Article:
I decided I wanted to be a writer almost as soon as I could read. I was an introverted kid and found my outlet in writing. My first case of writer’s block happened in the third grade. Our teacher gave us an assignment to write a short story. I wrote about 10 pages and my teacher was furious. She gave me a D on the assignment because I had written too much. It destroyed my self-confidence because I thought she would be impressed. I was too young to realize that she probably got bored with reading 30 short stories and having to wade through mine was more than she could bear.
In high school, writing saved me. Studying bored me, but when I got essay assignments, I usually got A’s. That got me into college, where essays also saved me. I wanted to be a creative writer, though, so one weekend I went to a friend’s cabin in the woods to get started on my Great American Novel. I came back with nothing. Everything I wrote seemed so amateurish compared to the great novels I had read. I gave up on writing because I didn’t think I was good enough. What I didn’t get was that writing takes practice and you have to do a lot of editing after you’ve written a first draft.
Overcoming Writer’s Block
I wrote a novel about thirty years later and shelved it after I finished it, but learned a valuable lesson. Instead of agonizing about being an amateur, I just wrote whatever popped into my head. The novel never saw the light of day because I wasn’t satisfied with the second half, which I only wrote because the original was just a novella. It doesn’t matter. I got the bug and some confidence and have been making money writing for the past 20 years. It’s been a full-time career for the past eight years. Writing short articles isn’t as stimulating as creative writing, so I’ve also been writing a memoir. I finished a first draft, edited it and shared it with friends. Then I decided I’d left some things out, so I wrote three chapters, but left them out of the draft. I shared the chapters with members of my writing group and they didn’t think they fit into the book.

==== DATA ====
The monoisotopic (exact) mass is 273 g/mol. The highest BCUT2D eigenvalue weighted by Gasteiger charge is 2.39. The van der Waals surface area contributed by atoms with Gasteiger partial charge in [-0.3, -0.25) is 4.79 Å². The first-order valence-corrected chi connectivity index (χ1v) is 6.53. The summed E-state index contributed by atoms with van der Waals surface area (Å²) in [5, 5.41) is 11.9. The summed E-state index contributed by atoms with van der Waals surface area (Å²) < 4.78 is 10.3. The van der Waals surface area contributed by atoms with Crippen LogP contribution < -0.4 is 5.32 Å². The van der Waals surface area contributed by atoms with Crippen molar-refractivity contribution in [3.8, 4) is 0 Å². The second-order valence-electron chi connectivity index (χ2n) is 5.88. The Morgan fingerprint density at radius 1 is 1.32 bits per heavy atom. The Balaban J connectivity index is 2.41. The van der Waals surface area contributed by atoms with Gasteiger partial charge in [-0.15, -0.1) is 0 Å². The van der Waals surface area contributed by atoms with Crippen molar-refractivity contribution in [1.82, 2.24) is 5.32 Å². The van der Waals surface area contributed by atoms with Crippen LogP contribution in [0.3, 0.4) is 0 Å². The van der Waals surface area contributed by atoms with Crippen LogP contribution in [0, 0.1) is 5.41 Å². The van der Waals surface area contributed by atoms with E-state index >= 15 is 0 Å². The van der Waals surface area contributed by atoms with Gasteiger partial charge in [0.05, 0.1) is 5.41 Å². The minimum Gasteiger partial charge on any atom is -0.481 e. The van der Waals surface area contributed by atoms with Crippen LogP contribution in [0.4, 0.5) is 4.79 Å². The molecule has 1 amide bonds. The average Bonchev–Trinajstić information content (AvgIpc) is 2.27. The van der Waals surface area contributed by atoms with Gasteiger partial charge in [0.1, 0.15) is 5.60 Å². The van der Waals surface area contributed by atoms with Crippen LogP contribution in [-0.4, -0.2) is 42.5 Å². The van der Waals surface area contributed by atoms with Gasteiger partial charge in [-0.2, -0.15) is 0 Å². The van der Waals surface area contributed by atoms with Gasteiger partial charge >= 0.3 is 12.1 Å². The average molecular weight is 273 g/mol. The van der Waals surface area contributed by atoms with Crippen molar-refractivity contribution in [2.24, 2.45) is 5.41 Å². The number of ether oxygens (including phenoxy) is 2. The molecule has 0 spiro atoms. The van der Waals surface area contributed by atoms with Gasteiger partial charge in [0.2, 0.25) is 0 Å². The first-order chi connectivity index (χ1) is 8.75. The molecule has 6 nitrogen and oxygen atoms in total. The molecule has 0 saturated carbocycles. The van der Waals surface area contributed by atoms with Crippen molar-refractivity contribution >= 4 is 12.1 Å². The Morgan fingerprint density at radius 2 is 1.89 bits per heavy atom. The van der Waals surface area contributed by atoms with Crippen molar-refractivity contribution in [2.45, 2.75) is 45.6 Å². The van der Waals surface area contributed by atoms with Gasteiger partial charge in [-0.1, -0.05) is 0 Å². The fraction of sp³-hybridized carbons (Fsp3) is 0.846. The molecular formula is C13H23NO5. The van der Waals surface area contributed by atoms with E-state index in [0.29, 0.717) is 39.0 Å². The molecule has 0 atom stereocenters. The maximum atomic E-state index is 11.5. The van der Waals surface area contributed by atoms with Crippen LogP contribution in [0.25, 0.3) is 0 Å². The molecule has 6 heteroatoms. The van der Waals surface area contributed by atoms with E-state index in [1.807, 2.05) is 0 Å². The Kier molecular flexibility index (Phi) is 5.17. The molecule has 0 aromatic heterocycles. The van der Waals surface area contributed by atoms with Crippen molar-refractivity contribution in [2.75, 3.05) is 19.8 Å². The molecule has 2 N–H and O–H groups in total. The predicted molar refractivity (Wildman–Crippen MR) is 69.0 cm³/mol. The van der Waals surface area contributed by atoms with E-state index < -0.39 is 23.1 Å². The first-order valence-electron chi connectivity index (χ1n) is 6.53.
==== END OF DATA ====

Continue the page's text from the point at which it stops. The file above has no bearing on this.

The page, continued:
I took another look at the chapters and realized they were right. As I had written the chapters, they didn’t fit, but after a few days of rewriting, I found the threads that made two of the chapters fit. A bit of rewriting later and I found where they belonged in the book.
I haven’t shared the revisions with my friends. I appreciated their feedback, but if I had listened to them, I would have thrown out the chapters. I’m also annoyed with one member of our group. Instead of commenting on my writing, she interjected her opinions about a couple of issues. It’s my book and my opinions matter more than hers. I let her get to me for a few days, but realized my job was to express my opinions in a different way. My mistake was to spell out my opinions. I should have shown them in the dialog and action.
All writers want their words to be accepted and understood. The few people I shared my chapters with had done neither, but they did help me understand why my writing had missed the mark. My revisions are better, but I’m still hesitating to share them with my little writing group. We’ve been together for two years and I’ve contributed more to the group than the others. Since we only share a chapter a week, they’ve also forgotten what came before these chapters. They don’t make sense out of the context of the whole book.
Since I can’t afford to hire an editor, I rely on the input of others. My next step will be to share my memoir with a couple of friends who haven’t read it yet. One runs writing workshops in exotic locations. The other is the most well-read person I know. Their fresh perspective will help me improve my book.
Fear is the Source of Writer’s Block
I’m now 68 years old. If I’ve learned one thing in life, it’s that fear is a killer. Keep moving forward and don’t let fear stop you. That’s the only way to improve. Don’t wait until you’re my age to figure that out. A acquaintance of mine who is about my age, William Finnegan, started writing in his twenties. He just won a Pulitzer Prize for his autobiography, Barbarian Days. I don’t expect to win a Pulitzer Prize any time soon, but I can have the satisfaction of knowing I’ve completed a writing project to the best of my ability. If no one likes it, it won’t be the end of the world. It will be the impetus I need to try again and keep improving my work.